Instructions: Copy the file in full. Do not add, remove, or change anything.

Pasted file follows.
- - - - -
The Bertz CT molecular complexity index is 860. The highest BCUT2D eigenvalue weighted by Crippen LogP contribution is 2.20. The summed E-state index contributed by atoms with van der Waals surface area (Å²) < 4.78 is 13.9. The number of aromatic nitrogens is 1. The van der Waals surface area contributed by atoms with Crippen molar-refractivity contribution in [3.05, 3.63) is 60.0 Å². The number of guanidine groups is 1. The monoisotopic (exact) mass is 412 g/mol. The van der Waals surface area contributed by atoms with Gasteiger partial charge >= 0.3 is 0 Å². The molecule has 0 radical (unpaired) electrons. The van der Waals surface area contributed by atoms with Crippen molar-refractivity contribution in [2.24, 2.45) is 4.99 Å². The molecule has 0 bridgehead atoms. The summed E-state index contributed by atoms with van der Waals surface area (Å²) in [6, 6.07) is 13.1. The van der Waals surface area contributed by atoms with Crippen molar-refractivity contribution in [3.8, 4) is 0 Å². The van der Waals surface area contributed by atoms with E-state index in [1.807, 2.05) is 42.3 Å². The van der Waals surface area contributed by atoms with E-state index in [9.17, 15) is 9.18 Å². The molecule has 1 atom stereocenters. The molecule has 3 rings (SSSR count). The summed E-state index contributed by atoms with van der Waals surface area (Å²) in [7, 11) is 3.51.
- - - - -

The Bertz CT molecular complexity index is 860. The highest BCUT2D eigenvalue weighted by Crippen LogP contribution is 2.20. The summed E-state index contributed by atoms with van der Waals surface area (Å²) < 4.78 is 13.9. The number of aromatic nitrogens is 1. The van der Waals surface area contributed by atoms with Crippen molar-refractivity contribution in [3.05, 3.63) is 60.0 Å². The number of guanidine groups is 1. The monoisotopic (exact) mass is 412 g/mol. The van der Waals surface area contributed by atoms with Gasteiger partial charge >= 0.3 is 0 Å². The molecule has 0 radical (unpaired) electrons. The van der Waals surface area contributed by atoms with Crippen molar-refractivity contribution in [2.24, 2.45) is 4.99 Å². The molecule has 0 bridgehead atoms. The summed E-state index contributed by atoms with van der Waals surface area (Å²) in [6, 6.07) is 13.1. The van der Waals surface area contributed by atoms with Crippen molar-refractivity contribution in [3.8, 4) is 0 Å². The van der Waals surface area contributed by atoms with E-state index in [1.807, 2.05) is 42.3 Å². The van der Waals surface area contributed by atoms with E-state index in [9.17, 15) is 9.18 Å². The molecule has 1 atom stereocenters. The molecule has 3 rings (SSSR count). The summed E-state index contributed by atoms with van der Waals surface area (Å²) in [7, 11) is 3.51.